Earlier this month, the International Press Institute (IPI) released a comprehensive study highlighting ways in which Hungary’s civil defamation laws present obstacles to the coverage of political affairs. While those findings add yet another dimension to Hungary’s press freedom challenges, focus in recent times has rightly been on the abuse of Hungary’s criminal defamation laws, which foresee up to two years in prison in some cases.

The Hungarian Civil Liberties Union (HCLU) has been leading the fight against criminal defamation in Hungary, most prominently through its “PolitiKuss” campaign (the name approximately translates to “shut up by politicians”). The campaign, which has a strong element of citizen engagement, has aimed to secure the repeal of Hungary’s criminal defamation laws and pressure politicians not to file charges when criticised.

IPI recently spoke with Dalma Dojcsák, who heads HCLU’s programme on freedom of expression, about her organisation’s efforts to bring Hungary’s defamation laws in line with international standards – and about increased official pressure on the work of Hungarian civil society organisations.

IPI: Why are criminal defamation laws such a central focus of your work in Hungary?

Dojcsák: The Hungarian Civil Liberties Union has repeatedly called for the decriminalisation of defamation and libel, as in other European countries. Our experience shows that criminal procedures put an even higher burden on the journalists and citizens who take part in public debates as compared to civil procedures. We strongly believe that criminal law must be a last resort for the state when all the other options for protecting rights fail. Since civil defamation is a possibility in every case, criminal procedures have no reasonable basis in a democratic society.

IPI: Who are the typical plaintiffs in criminal defamation cases and why do these persons choose to file a criminal case instead of pursuing a civil case only?

Dojcsák: Politicians and holders of public offices often use criminal defamation to silence critical voices. The procedure is convenient for them, since the public prosecutor will represent their case before the court (while ordinary citizens have to hire a lawyer when initiating a criminal defamation case).

IPI: Do Hungarian courts in criminal defamation cases sufficiently take into account freedom of media and expression and/or the European Court of Human Rights?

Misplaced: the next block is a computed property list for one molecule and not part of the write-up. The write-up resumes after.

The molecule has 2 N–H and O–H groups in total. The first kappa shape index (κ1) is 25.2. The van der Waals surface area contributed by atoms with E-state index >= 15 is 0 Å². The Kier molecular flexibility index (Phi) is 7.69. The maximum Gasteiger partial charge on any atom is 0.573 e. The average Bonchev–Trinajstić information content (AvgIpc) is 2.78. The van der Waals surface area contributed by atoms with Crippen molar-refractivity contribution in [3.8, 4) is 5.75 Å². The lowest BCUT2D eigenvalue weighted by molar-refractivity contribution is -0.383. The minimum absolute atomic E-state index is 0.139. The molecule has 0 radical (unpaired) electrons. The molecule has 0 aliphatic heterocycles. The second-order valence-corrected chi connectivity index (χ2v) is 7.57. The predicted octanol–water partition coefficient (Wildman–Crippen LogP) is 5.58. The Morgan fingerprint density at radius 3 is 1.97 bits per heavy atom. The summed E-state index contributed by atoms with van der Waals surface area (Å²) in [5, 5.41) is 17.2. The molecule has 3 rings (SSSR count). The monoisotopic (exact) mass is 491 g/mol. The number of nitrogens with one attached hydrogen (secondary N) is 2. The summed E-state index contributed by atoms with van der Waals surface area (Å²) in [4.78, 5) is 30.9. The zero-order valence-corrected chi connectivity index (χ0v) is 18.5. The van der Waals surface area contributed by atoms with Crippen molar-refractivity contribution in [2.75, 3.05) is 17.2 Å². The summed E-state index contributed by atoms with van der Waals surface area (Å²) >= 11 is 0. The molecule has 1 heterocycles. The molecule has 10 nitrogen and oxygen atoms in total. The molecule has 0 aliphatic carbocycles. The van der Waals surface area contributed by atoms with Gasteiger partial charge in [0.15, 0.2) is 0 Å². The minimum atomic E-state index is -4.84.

Dojcsák: In the cases represented by the HCLU the case-law of the ECtHR is always cited, therefore the courts are obliged to include them in their reasoning. Lately, we have experienced a better understanding of European and constitutional standards, especially when the case reached the higher criminal courts.

IPI: What needs to be changed in order to ensure that criminal defamation laws cannot be abused to limit media freedom and freedom of expression?

Dojcsák: Criminal defamation must be erased from the Criminal Code. Until this point, courts have been obliged under the law to rule against defendants if latter are not able to prove any of their statements in a criminal procedure. This decriminalisation has to be done by Parliament, which has shown reluctance in the matter.

IPI: To what extent is the HCLU under pressure from the Hungarian government and are you concerned that this pressure will increase in the future?

Dojcsák: Contradictory statements are issued by the members of the government every week about a new law being drafted on the rights and duties of civil society. According to these news, the new law will be similar to its Russian and Egyptian counterparts, with administrative duties for NGOs that receive funding from abroad. The government keeps demonising watchdog NGOs to shake off the last limits on its power. After the migration crisis, we expect to become the next scapegoat in the never ending war fought by our prime minister.